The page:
Vicitms of Columbine honored

LITTLETON, Colo. (AP) – Under gray skies and a light drizzle, Cindy Thirouin and her two children placed red roses on 13 crosses Wednesday to honor the memory of her stepfather, teacher Dave Sanders, and 12 students shot and killed at Columbine High School six years ago.

Thirouin said she took her children, Tiffany and Tyler, to the grassy oval memorial at Chapel Hill cemetery not to mourn their grandfather but to celebrate his life. They sometimes laughed as they walked among the 5-foot-tall crosses.

“After six years, it’s getting easier, and it’s time to move on,” she said.

No formal observances were planned on the sixth anniversary of the day Dylan Klebold and Eric Harris attacked the high school in south suburban Denver with bombs and gunfire. It was the worst school shooting in the nation’s history.

Friends and families of the victims stopped at the Chapel Hill memorial in pairs or small groups, pausing among the crosses and 13 memorial trees, all blossoming with white flowers. Two of the victims are buried there.

Darrell and Sandy Scott dropped off a basket of pink flowers tied with a shiny pink ribbon next to the grave of their daughter Rachel, one of the 12 students killed.

Family friend Paul Jackson of Dallas came to spend the anniversary with the Scotts. “Just to have a moment of closeness with people who were directly involved is a special moment,” he said.

Jackson and other friends hugged the couple beside Rachel’s marker.

Sharon Scholle wiped away tears as she left the cemetery with her husband, Frank. They knew the families of slain students Steven Curnow and Lauren Townsend but hadn’t been to the memorial before.

“We just remember the day very well,” Sharon Scholle said. “We think about it every [anniversary].”

Columbine teachers gathered at the school Wednesday for a quiet remembrance. The campus was closed to outsiders and students were given the day off, although the building was open to victims’ families. Teachers reported for an in-service day and had breakfast together.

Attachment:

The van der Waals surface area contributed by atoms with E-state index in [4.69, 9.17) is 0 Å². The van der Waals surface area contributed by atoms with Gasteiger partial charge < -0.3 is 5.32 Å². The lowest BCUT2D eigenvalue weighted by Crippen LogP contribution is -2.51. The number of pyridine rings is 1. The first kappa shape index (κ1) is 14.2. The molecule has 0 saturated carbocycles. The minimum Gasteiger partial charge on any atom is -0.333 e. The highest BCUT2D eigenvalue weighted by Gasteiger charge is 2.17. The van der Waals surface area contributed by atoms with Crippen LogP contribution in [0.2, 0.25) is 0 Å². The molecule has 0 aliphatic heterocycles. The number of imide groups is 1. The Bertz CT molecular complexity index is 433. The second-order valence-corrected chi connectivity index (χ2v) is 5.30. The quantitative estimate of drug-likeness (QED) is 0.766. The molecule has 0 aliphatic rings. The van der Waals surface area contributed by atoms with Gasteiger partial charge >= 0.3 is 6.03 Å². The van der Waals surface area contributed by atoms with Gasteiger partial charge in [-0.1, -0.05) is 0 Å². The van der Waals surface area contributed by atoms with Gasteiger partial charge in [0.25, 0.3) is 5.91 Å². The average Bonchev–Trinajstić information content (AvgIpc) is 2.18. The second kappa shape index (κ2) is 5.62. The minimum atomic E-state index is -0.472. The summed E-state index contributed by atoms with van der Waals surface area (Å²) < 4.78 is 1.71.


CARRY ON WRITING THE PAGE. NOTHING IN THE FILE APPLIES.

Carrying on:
Some teachers gathered in the library, where many of the victims died, for a moment of silence in memory of the victims. Principal Frank DeAngelis read aloud the victims’ names.

Of the roughly 140 teachers and staff who taught at Columbine at the time of the shootings, about 30 remain. DeAngelis was principal then, as well.

Jefferson County Schools spokesman Rick Kaufman said school officials were hoping for as normal a day as possible.

“It’s difficult because it is a reminder,” Kaufman said. “Canceling classes is an opportunity for us to remember the victims – not necessarily the tragedy, but those 13 that died. It’s a reflection back but we’re also looking forward.”

A study on what led Harris and Klebold to carry out the attack is on hold because the gunmen’s parents have decided not to participate, said Del Elliott, director of the Center for the Study and Prevention of Violence at the University of Colorado.

The parents are crucial to understanding how the teens’ families, peers and school situations influenced their behavior, Elliott said Wednesday.

“We’re going to have a big hole, with no idea of the family context, the role … parenting practices and family situations might have played, either as a positive factor or a negative factor,” he said.

Jefferson County sheriff’s officials, school officials and others had agreed to allow him access to information never publicly released.

Elliott would not elaborate on the families’ reasons.

“I respect their decision. It was not made hastily,” he said.